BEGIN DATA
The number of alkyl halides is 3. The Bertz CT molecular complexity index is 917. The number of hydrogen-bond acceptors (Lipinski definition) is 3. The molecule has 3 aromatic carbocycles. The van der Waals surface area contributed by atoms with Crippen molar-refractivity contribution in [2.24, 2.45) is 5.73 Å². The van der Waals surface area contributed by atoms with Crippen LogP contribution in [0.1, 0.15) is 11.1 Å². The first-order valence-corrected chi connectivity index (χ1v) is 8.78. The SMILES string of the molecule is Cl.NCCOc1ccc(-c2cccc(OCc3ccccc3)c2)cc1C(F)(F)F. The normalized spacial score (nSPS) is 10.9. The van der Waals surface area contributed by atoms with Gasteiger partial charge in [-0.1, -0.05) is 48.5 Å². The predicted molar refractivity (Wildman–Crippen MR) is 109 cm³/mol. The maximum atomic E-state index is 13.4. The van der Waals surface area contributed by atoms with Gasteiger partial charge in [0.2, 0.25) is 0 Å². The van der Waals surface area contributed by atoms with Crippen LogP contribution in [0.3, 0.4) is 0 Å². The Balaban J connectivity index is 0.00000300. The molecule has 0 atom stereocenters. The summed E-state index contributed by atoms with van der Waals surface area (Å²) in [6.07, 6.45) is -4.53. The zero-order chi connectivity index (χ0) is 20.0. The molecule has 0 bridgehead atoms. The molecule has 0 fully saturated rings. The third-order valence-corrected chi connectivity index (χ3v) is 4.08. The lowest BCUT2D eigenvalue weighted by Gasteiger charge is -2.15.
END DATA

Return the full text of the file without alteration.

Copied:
The number of alkyl halides is 3. The Bertz CT molecular complexity index is 917. The number of hydrogen-bond acceptors (Lipinski definition) is 3. The molecule has 3 aromatic carbocycles. The van der Waals surface area contributed by atoms with Crippen molar-refractivity contribution in [2.24, 2.45) is 5.73 Å². The van der Waals surface area contributed by atoms with Crippen LogP contribution in [0.1, 0.15) is 11.1 Å². The first-order valence-corrected chi connectivity index (χ1v) is 8.78. The SMILES string of the molecule is Cl.NCCOc1ccc(-c2cccc(OCc3ccccc3)c2)cc1C(F)(F)F. The normalized spacial score (nSPS) is 10.9. The van der Waals surface area contributed by atoms with Gasteiger partial charge in [-0.1, -0.05) is 48.5 Å². The predicted molar refractivity (Wildman–Crippen MR) is 109 cm³/mol. The maximum atomic E-state index is 13.4. The van der Waals surface area contributed by atoms with Gasteiger partial charge in [0.2, 0.25) is 0 Å². The van der Waals surface area contributed by atoms with Crippen LogP contribution in [0.3, 0.4) is 0 Å². The Balaban J connectivity index is 0.00000300. The molecule has 0 atom stereocenters. The summed E-state index contributed by atoms with van der Waals surface area (Å²) in [6.07, 6.45) is -4.53. The zero-order chi connectivity index (χ0) is 20.0. The molecule has 0 bridgehead atoms. The molecule has 0 fully saturated rings. The third-order valence-corrected chi connectivity index (χ3v) is 4.08. The lowest BCUT2D eigenvalue weighted by Gasteiger charge is -2.15.